seam esam saem asem easm aesm sema esma smea msea emsa mesa same asme smae msae amse mase eams aems emas meas ames maes
Note: these 'words' (valid or invalid) are all the permutations of the word seam. These words are obtained by scrambling the letters in seam.
Definitions and meaning of seam
Homophones: seem, seme
From Middle Englishseem, seme, from Old Englishsēam(“seam”), from Proto-West Germanic*saum, from Proto-Germanic*saumaz(“that which is sewn”).
(sewing) A folded-back and stitched piece of fabric; especially, the stitching that joins two or more pieces of fabric.
Mind you, clothes were clothes in those days. […] Frills, ruffles, flounces, lace, complicated seams and gores: not only did they sweep the ground and have to be held up in one hand elegantly as you walked along, but they had little capes or coats or feather boas.
(geology) A thin stratum, especially of an economically viable material such as coal or mineral.
(cricket) The stitched equatorial seam of a cricket ball; the sideways movement of a ball when it bounces on the seam.
(construction) A joint formed by mating two separate sections of materials.
A line or depression left by a cut or wound; a scar; a cicatrix.
(figuratively) A line of junction; a joint.
1697, Joseph Addison, Essay on Virgil's Georgics
Precepts should be so finely wrought together[…]that no coarse seam may discover where they join.
From the noun seam.
seam (third-person singular simple presentseams, present participleseaming, simple past and past participleseamed)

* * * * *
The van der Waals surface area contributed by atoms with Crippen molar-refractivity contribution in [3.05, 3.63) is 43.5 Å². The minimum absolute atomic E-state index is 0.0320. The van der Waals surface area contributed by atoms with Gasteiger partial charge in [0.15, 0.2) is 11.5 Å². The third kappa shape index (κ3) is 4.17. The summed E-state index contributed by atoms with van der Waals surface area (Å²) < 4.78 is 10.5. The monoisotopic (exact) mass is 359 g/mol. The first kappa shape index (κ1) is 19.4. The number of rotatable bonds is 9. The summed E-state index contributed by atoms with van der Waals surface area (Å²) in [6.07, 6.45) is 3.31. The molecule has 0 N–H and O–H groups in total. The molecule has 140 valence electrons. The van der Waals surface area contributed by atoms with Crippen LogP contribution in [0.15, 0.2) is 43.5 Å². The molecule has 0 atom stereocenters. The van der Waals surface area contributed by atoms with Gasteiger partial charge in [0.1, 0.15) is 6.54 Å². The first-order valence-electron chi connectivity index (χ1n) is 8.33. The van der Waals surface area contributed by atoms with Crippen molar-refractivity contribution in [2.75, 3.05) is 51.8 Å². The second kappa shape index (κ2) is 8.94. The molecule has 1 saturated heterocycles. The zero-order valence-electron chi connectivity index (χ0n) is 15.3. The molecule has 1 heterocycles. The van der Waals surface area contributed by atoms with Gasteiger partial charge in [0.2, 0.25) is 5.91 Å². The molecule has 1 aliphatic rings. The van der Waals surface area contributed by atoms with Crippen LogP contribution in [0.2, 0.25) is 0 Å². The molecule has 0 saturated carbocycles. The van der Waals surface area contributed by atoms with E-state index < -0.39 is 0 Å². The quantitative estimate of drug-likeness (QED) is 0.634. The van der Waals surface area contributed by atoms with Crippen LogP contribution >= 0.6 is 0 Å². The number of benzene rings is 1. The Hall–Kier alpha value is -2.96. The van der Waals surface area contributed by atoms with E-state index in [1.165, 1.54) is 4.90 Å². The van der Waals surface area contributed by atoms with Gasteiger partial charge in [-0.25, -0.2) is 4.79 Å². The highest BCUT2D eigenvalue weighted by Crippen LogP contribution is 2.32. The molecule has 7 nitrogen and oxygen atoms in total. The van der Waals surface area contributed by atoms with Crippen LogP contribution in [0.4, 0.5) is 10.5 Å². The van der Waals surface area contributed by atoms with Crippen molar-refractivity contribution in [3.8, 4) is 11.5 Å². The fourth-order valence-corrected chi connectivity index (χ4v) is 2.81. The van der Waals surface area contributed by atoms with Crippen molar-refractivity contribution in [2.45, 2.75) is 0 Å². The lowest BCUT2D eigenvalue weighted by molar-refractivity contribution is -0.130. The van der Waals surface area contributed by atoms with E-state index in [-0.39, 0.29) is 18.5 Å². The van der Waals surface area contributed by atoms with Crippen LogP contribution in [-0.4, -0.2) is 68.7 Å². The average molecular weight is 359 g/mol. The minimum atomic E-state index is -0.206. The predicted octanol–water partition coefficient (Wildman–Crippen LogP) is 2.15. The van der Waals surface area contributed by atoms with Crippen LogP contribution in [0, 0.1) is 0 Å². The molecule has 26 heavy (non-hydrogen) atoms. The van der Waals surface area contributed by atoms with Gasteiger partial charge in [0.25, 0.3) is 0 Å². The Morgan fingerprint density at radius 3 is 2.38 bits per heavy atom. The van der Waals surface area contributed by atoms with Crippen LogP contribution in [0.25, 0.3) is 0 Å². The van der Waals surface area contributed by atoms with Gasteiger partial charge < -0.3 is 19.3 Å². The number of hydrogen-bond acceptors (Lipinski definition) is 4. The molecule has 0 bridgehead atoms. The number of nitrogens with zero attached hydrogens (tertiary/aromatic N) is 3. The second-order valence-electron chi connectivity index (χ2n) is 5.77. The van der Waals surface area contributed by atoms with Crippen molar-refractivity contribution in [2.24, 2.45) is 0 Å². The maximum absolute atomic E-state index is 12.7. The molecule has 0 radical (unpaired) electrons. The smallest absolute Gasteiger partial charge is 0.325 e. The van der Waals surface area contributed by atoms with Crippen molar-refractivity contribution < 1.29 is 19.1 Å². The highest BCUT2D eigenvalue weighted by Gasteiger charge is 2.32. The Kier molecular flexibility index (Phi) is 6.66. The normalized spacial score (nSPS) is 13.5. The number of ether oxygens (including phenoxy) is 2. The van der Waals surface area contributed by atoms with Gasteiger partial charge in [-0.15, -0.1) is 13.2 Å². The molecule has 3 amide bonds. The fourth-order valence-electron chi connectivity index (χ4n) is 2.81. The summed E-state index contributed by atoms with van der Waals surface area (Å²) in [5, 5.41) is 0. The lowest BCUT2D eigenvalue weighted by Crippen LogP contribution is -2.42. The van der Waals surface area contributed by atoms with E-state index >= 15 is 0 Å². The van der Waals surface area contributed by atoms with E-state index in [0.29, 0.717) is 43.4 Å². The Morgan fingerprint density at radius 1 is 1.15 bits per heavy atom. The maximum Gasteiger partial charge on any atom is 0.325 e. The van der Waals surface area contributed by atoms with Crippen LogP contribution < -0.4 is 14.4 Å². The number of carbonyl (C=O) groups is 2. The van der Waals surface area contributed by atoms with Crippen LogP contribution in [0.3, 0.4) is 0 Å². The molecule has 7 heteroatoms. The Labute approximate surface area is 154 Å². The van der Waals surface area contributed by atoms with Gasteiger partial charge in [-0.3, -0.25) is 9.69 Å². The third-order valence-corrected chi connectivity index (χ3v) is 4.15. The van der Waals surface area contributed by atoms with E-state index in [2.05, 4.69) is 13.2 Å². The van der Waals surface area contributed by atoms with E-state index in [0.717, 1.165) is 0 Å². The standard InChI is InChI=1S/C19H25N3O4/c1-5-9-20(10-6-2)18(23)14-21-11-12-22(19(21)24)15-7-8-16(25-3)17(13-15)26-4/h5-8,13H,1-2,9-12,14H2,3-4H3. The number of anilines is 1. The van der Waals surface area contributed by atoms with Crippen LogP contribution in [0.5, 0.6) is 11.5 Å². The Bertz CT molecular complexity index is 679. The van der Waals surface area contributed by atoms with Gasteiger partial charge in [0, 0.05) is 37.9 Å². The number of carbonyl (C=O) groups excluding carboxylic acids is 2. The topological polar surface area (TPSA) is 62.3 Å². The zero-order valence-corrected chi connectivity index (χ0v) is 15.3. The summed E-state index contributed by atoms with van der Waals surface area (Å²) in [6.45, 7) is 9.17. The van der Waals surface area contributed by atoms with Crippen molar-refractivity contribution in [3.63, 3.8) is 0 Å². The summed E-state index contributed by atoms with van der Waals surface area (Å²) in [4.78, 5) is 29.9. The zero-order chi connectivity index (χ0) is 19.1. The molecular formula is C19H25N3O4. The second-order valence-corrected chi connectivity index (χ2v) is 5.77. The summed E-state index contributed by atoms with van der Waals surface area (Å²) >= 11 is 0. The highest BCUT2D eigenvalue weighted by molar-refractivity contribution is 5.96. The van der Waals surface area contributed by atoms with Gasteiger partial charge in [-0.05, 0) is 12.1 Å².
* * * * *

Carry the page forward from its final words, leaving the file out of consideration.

To put together with a seam.
To make the appearance of a seam in, as in knitting a stocking; hence, to knit with a certain stitch, like that in such knitting.
To mark with a seam or line; to scar.
To crack open along a seam.
1880, Lew Wallace, Ben-Hur: A Tale of the Christ
Later their lips began to parch and seam.
(cricket) Of the ball, to move sideways after bouncing on the seam.
(cricket) Of a bowler, to make the ball move thus.
Henry Wadsworth Longfellow, The Skeleton in Armor:
Thus, seamed with many scars, / Bursting these prison bars, / Up to its native stars / My soul ascended!
From Old Englishsēam(“a burden”), from Latinsagma(“saddle”).
(historical) An old English measure of grain, containing eight bushels.
(historical) An old English measure of glass, containing twenty-four weys of five pounds, or 120 pounds.
1952, L. F. Salzman, Building in England, p. 175.
As white glass was 6s. the 'seam', containing 24 'weys' (pise, or pondera) of 5 lb., and 2½ lb. was reckoned sufficient to make one foot of glazing, the cost of glass would be 1½d. leaving 2½d. for labour.
From Middle Englishseime(“grease”), from Old Frenchsaim(“fat”). Compare Frenchsaindoux(“lard”).